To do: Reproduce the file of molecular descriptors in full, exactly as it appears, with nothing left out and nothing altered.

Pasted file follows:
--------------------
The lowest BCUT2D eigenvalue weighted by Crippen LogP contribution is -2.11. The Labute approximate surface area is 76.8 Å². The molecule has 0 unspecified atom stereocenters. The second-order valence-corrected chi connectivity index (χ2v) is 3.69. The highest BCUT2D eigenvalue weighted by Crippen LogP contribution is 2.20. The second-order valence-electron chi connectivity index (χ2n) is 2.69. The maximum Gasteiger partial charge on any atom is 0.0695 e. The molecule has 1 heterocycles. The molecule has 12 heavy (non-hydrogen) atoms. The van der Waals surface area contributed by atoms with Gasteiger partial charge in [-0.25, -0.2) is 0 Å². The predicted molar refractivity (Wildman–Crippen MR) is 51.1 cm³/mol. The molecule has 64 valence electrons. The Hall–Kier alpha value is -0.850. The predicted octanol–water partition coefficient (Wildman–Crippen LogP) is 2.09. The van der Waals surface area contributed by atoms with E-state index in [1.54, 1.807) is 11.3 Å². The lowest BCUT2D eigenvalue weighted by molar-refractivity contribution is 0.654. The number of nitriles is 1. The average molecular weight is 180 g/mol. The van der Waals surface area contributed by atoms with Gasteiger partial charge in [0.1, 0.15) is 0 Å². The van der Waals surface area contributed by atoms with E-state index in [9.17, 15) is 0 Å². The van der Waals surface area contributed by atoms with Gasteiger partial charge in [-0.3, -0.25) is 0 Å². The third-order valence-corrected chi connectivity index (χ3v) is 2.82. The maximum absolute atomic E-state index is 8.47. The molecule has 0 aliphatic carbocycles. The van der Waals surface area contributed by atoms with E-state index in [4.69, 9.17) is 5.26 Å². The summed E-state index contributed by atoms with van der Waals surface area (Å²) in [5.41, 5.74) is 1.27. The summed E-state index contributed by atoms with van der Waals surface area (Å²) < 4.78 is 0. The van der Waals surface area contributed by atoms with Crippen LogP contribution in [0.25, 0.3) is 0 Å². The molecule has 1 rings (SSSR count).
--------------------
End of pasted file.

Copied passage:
The lowest BCUT2D eigenvalue weighted by Crippen LogP contribution is -2.11. The Labute approximate surface area is 76.8 Å². The molecule has 0 unspecified atom stereocenters. The second-order valence-corrected chi connectivity index (χ2v) is 3.69. The highest BCUT2D eigenvalue weighted by Crippen LogP contribution is 2.20. The second-order valence-electron chi connectivity index (χ2n) is 2.69. The maximum Gasteiger partial charge on any atom is 0.0695 e. The molecule has 1 heterocycles. The molecule has 12 heavy (non-hydrogen) atoms. The van der Waals surface area contributed by atoms with Gasteiger partial charge in [-0.25, -0.2) is 0 Å². The predicted molar refractivity (Wildman–Crippen MR) is 51.1 cm³/mol. The molecule has 64 valence electrons. The Hall–Kier alpha value is -0.850. The predicted octanol–water partition coefficient (Wildman–Crippen LogP) is 2.09. The van der Waals surface area contributed by atoms with E-state index in [1.54, 1.807) is 11.3 Å². The lowest BCUT2D eigenvalue weighted by molar-refractivity contribution is 0.654. The number of nitriles is 1. The average molecular weight is 180 g/mol. The van der Waals surface area contributed by atoms with Gasteiger partial charge in [0.1, 0.15) is 0 Å². The van der Waals surface area contributed by atoms with E-state index in [9.17, 15) is 0 Å². The van der Waals surface area contributed by atoms with Gasteiger partial charge in [-0.3, -0.25) is 0 Å². The third-order valence-corrected chi connectivity index (χ3v) is 2.82. The maximum absolute atomic E-state index is 8.47. The molecule has 0 aliphatic carbocycles. The van der Waals surface area contributed by atoms with E-state index in [4.69, 9.17) is 5.26 Å². The summed E-state index contributed by atoms with van der Waals surface area (Å²) in [5.41, 5.74) is 1.27. The summed E-state index contributed by atoms with van der Waals surface area (Å²) < 4.78 is 0. The van der Waals surface area contributed by atoms with Crippen LogP contribution in [0.25, 0.3) is 0 Å². The molecule has 1 rings (SSSR count).